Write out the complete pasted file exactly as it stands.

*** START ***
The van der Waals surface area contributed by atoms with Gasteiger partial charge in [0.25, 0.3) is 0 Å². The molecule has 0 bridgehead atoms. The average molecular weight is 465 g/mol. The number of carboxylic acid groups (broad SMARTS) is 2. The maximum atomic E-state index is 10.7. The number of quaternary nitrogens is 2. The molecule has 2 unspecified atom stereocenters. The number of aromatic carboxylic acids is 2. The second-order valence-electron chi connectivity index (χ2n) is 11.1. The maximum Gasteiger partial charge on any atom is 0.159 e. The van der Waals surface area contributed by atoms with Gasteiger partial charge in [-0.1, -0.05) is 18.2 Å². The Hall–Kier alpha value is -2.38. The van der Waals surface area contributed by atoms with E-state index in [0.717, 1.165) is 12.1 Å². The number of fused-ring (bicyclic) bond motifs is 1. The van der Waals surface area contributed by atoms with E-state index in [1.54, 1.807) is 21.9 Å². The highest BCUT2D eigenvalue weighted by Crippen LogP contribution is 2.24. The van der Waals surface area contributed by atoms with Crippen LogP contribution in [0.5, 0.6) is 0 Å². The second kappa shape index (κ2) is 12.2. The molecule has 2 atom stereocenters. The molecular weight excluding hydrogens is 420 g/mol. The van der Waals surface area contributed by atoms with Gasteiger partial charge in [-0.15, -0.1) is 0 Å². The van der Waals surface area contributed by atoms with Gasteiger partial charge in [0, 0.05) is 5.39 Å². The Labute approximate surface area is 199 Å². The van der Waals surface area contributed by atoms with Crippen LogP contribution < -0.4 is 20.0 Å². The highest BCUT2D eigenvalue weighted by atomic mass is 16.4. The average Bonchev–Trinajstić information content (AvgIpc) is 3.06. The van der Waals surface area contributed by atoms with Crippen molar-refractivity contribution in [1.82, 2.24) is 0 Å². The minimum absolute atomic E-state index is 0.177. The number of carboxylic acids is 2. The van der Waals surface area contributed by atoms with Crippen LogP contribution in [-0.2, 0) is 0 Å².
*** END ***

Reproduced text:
The van der Waals surface area contributed by atoms with Gasteiger partial charge in [0.25, 0.3) is 0 Å². The molecule has 0 bridgehead atoms. The average molecular weight is 465 g/mol. The number of carboxylic acid groups (broad SMARTS) is 2. The maximum atomic E-state index is 10.7. The number of quaternary nitrogens is 2. The molecule has 2 unspecified atom stereocenters. The number of aromatic carboxylic acids is 2. The second-order valence-electron chi connectivity index (χ2n) is 11.1. The maximum Gasteiger partial charge on any atom is 0.159 e. The van der Waals surface area contributed by atoms with Gasteiger partial charge in [-0.1, -0.05) is 18.2 Å². The Hall–Kier alpha value is -2.38. The van der Waals surface area contributed by atoms with E-state index in [0.717, 1.165) is 12.1 Å². The number of fused-ring (bicyclic) bond motifs is 1. The van der Waals surface area contributed by atoms with E-state index in [1.54, 1.807) is 21.9 Å². The highest BCUT2D eigenvalue weighted by Crippen LogP contribution is 2.24. The van der Waals surface area contributed by atoms with Crippen LogP contribution in [0.5, 0.6) is 0 Å². The second kappa shape index (κ2) is 12.2. The molecule has 2 atom stereocenters. The molecular weight excluding hydrogens is 420 g/mol. The van der Waals surface area contributed by atoms with Gasteiger partial charge in [-0.15, -0.1) is 0 Å². The van der Waals surface area contributed by atoms with Gasteiger partial charge in [0, 0.05) is 5.39 Å². The Labute approximate surface area is 199 Å². The van der Waals surface area contributed by atoms with Crippen LogP contribution < -0.4 is 20.0 Å². The highest BCUT2D eigenvalue weighted by atomic mass is 16.4. The average Bonchev–Trinajstić information content (AvgIpc) is 3.06. The van der Waals surface area contributed by atoms with Crippen molar-refractivity contribution in [1.82, 2.24) is 0 Å². The minimum absolute atomic E-state index is 0.177. The number of carboxylic acids is 2. The van der Waals surface area contributed by atoms with Crippen LogP contribution in [-0.2, 0) is 0 Å².